Prof. Maya Boutaghou
In residence at
Prof. Aude Déruelle
Associate Professor of French at the University of Virginia and Andrew W. Mellon Faculty (Institute of the Humanities and Global Cultures). Her main research areas in Comparative Literature include: Multilingualism, Postcolonial Literatures, Literary Theory, Theory of the Subject, Historiography and Cultural Theory. https://french.as.virginia.edu/people/profile/fmb5s
After graduating in Comparative Literature from University of Limoges, Maya Boutaghou who was born and educated in Algiers until 1994, received in 2008 an Andrew W. Mellon Postdoctoral Fellowship in the Humanities at UCLA in the center for “Cultures in transnational perspective” directed by two major leaders in the field of Comparative Literature and Postcolonial Studies, Professor Françoise Lionnet and Professor Shu-mei Shih. Her long-term grounded research at the intersection between identity construction, history and poetics of the novel in 19th century informs her most recent work on decolonial forms of historiographies in North Africa. Trained in both French and Arabic, she applies a complex approach to cultural theory to avoid binary interpretations of postcolonial issues through the study of aesthetic phenomena.
Interdisciplinary forms of historical writings in colonial and postcolonial contexts
Alternative forms of historical writings
One major orientation of my research in the four coming years will be dedicated to alternative forms of historical writings particularly in contexts with a problematic access to historical archives and to archival material in general. This current project addresses new ways of rewriting cultural history from a decolonial perspective without erasing previous narratives but trying to enlighten them and read them with decolonial lenses.
Historical representations of colonial urban spaces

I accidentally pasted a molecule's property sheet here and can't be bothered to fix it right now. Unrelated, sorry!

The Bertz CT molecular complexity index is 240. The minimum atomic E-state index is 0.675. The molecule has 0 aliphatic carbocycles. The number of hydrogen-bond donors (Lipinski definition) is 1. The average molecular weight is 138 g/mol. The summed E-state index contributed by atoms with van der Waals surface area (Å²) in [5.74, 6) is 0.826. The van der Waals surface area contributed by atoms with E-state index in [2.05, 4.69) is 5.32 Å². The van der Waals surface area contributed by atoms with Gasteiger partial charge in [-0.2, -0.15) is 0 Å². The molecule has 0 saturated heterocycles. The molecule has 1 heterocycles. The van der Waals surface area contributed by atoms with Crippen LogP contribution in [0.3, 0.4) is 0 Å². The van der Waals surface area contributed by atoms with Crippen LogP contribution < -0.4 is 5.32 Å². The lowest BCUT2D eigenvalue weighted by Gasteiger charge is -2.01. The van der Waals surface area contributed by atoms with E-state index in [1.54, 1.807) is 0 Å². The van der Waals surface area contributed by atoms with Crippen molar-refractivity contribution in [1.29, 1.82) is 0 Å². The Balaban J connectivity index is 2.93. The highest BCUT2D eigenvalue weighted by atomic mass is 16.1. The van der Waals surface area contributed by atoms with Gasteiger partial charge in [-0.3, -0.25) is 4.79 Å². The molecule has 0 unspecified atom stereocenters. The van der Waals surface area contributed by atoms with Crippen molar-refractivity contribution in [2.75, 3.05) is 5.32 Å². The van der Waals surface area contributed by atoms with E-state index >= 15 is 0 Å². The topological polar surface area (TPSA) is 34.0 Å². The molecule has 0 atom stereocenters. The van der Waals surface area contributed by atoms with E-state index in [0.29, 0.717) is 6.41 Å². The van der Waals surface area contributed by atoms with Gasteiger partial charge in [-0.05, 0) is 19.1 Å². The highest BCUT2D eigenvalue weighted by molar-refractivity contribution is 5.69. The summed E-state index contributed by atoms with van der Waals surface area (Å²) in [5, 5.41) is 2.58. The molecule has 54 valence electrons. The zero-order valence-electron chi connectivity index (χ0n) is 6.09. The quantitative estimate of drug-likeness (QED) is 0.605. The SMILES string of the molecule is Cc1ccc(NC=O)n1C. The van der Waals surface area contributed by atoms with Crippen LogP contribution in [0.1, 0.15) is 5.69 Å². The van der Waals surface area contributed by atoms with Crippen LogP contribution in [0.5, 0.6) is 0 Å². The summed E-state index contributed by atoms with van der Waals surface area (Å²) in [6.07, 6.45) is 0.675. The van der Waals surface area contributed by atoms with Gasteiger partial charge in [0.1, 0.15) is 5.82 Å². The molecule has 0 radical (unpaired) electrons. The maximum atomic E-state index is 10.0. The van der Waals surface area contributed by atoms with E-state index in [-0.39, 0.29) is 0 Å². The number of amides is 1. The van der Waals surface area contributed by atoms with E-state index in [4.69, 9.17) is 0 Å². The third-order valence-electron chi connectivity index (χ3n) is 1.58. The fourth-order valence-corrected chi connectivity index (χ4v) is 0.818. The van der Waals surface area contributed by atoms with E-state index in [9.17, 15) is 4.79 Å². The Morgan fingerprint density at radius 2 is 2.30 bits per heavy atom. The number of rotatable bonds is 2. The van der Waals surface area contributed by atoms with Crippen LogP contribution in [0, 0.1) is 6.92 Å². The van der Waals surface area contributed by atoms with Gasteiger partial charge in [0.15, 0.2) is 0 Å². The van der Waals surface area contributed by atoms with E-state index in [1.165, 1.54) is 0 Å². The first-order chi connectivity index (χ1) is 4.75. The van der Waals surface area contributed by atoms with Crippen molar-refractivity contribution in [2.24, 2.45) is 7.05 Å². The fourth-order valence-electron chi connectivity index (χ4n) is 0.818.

Another dimension reflects on historical representations of urban spaces through comparative lenses using photographs, maps and literary discourse. An illustration could be found in Eugène Fromentin’s Une année dans le Sahel (1859), his accounts render the urban historiography of Algiers and its colonial transformation. In the Summer of 2022, I was invited by the Academy of Global Humanities and Critical Theory to give a week-long series of graduate seminars at the Summer School of Global Studies and Critical Theory held at University of Bologna. I plan to develop this course on literary accounts of urban planning. I will compare colonial cities in their configuration and representations in time. How did the transformation of urban planning affect urban cultures in the Mediterranean, in the Caribbean and in the Indian Ocean? Of course, this dimension can be either limited to the French Empire with a textual and spatial analysis of the development of Algiers, Tunis, Cairo, Fort-de-France, Port-Louis or it can also be extended to other urban developments in other Empires. How is this transformation traceable in literary texts and discourses? How is it also challenged by alternative forms of historiography mainly proposed by historical fictions, travelogues, essays, etc.?